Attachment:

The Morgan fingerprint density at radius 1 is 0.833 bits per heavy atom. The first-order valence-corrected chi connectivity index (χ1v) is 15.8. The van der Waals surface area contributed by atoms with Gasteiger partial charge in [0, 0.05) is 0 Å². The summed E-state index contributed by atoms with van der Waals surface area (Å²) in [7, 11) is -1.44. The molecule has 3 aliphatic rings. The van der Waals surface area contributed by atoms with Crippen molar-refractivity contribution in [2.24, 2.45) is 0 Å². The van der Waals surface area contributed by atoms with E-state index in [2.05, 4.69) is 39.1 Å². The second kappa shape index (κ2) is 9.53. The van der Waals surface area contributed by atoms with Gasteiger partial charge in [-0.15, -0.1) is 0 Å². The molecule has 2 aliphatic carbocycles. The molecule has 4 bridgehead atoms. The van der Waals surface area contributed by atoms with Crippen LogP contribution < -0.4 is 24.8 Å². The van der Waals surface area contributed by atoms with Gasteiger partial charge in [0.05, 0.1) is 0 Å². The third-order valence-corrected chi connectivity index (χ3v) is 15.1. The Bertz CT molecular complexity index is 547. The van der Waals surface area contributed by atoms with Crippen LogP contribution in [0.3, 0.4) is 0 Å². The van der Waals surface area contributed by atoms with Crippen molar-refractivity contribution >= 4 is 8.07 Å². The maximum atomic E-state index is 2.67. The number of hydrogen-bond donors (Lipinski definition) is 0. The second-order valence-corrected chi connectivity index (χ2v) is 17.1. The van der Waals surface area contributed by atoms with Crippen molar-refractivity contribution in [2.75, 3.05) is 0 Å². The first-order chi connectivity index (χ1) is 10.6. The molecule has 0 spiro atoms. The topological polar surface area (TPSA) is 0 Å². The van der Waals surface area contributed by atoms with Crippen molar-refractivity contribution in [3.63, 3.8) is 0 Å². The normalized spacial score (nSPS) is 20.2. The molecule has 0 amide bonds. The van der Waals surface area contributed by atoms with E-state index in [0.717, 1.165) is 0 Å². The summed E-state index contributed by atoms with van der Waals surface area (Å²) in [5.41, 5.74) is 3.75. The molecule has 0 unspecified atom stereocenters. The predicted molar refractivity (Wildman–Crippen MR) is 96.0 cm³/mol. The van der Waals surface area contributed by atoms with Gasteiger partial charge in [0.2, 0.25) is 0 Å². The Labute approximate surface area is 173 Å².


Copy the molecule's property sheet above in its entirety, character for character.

The Morgan fingerprint density at radius 1 is 0.833 bits per heavy atom. The first-order valence-corrected chi connectivity index (χ1v) is 15.8. The van der Waals surface area contributed by atoms with Gasteiger partial charge in [0, 0.05) is 0 Å². The summed E-state index contributed by atoms with van der Waals surface area (Å²) in [7, 11) is -1.44. The molecule has 3 aliphatic rings. The van der Waals surface area contributed by atoms with Crippen molar-refractivity contribution in [2.24, 2.45) is 0 Å². The van der Waals surface area contributed by atoms with E-state index in [2.05, 4.69) is 39.1 Å². The second kappa shape index (κ2) is 9.53. The van der Waals surface area contributed by atoms with Gasteiger partial charge in [-0.15, -0.1) is 0 Å². The molecule has 2 aliphatic carbocycles. The molecule has 4 bridgehead atoms. The van der Waals surface area contributed by atoms with Crippen LogP contribution < -0.4 is 24.8 Å². The van der Waals surface area contributed by atoms with Gasteiger partial charge in [0.05, 0.1) is 0 Å². The third-order valence-corrected chi connectivity index (χ3v) is 15.1. The Bertz CT molecular complexity index is 547. The van der Waals surface area contributed by atoms with Crippen LogP contribution in [0.3, 0.4) is 0 Å². The van der Waals surface area contributed by atoms with Crippen molar-refractivity contribution >= 4 is 8.07 Å². The maximum atomic E-state index is 2.67. The number of hydrogen-bond donors (Lipinski definition) is 0. The second-order valence-corrected chi connectivity index (χ2v) is 17.1. The van der Waals surface area contributed by atoms with Crippen molar-refractivity contribution in [2.75, 3.05) is 0 Å². The first-order chi connectivity index (χ1) is 10.6. The molecule has 0 spiro atoms. The topological polar surface area (TPSA) is 0 Å². The van der Waals surface area contributed by atoms with Crippen molar-refractivity contribution in [3.63, 3.8) is 0 Å². The normalized spacial score (nSPS) is 20.2. The molecule has 0 amide bonds. The van der Waals surface area contributed by atoms with E-state index in [0.717, 1.165) is 0 Å². The summed E-state index contributed by atoms with van der Waals surface area (Å²) in [5.41, 5.74) is 3.75. The molecule has 0 unspecified atom stereocenters. The predicted molar refractivity (Wildman–Crippen MR) is 96.0 cm³/mol. The van der Waals surface area contributed by atoms with Gasteiger partial charge in [0.2, 0.25) is 0 Å². The Labute approximate surface area is 173 Å².